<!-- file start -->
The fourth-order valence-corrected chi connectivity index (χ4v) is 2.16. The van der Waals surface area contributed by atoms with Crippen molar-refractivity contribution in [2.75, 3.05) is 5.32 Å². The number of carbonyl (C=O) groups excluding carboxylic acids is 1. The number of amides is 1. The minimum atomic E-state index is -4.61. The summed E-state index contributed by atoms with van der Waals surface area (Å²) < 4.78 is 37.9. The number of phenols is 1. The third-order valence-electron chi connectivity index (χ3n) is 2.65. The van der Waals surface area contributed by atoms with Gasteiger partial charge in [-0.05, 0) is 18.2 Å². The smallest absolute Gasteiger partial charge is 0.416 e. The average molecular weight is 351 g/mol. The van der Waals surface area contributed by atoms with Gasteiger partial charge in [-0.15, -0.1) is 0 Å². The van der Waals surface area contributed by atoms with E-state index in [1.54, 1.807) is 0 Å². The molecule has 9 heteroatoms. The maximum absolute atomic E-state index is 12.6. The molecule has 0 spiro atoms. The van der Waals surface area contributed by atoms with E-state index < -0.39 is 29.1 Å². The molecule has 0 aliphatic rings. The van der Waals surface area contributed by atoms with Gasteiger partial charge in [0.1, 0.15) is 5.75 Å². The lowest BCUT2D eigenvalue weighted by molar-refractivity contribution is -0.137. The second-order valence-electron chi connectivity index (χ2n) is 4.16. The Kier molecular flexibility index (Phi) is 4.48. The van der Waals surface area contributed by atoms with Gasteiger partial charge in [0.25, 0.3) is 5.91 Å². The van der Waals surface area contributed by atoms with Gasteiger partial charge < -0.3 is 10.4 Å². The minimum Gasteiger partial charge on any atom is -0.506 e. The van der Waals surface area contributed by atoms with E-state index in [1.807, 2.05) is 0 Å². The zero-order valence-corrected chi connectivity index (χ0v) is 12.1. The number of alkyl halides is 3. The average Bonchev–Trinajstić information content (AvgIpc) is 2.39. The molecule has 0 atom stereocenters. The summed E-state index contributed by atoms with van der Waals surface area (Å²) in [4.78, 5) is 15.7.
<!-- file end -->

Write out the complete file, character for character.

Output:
The fourth-order valence-corrected chi connectivity index (χ4v) is 2.16. The van der Waals surface area contributed by atoms with Crippen molar-refractivity contribution in [2.75, 3.05) is 5.32 Å². The number of carbonyl (C=O) groups excluding carboxylic acids is 1. The number of amides is 1. The minimum atomic E-state index is -4.61. The summed E-state index contributed by atoms with van der Waals surface area (Å²) < 4.78 is 37.9. The number of phenols is 1. The third-order valence-electron chi connectivity index (χ3n) is 2.65. The van der Waals surface area contributed by atoms with Gasteiger partial charge in [-0.05, 0) is 18.2 Å². The smallest absolute Gasteiger partial charge is 0.416 e. The average molecular weight is 351 g/mol. The van der Waals surface area contributed by atoms with Gasteiger partial charge in [-0.15, -0.1) is 0 Å². The van der Waals surface area contributed by atoms with E-state index in [1.54, 1.807) is 0 Å². The molecule has 9 heteroatoms. The maximum absolute atomic E-state index is 12.6. The molecule has 0 spiro atoms. The van der Waals surface area contributed by atoms with E-state index < -0.39 is 29.1 Å². The molecule has 0 aliphatic rings. The van der Waals surface area contributed by atoms with Gasteiger partial charge in [0.1, 0.15) is 5.75 Å². The lowest BCUT2D eigenvalue weighted by molar-refractivity contribution is -0.137. The second-order valence-electron chi connectivity index (χ2n) is 4.16. The Kier molecular flexibility index (Phi) is 4.48. The van der Waals surface area contributed by atoms with Gasteiger partial charge in [0.25, 0.3) is 5.91 Å². The van der Waals surface area contributed by atoms with Gasteiger partial charge < -0.3 is 10.4 Å². The minimum Gasteiger partial charge on any atom is -0.506 e. The van der Waals surface area contributed by atoms with E-state index in [1.807, 2.05) is 0 Å². The zero-order valence-corrected chi connectivity index (χ0v) is 12.1. The number of alkyl halides is 3. The average Bonchev–Trinajstić information content (AvgIpc) is 2.39. The molecule has 0 atom stereocenters. The summed E-state index contributed by atoms with van der Waals surface area (Å²) in [4.78, 5) is 15.7.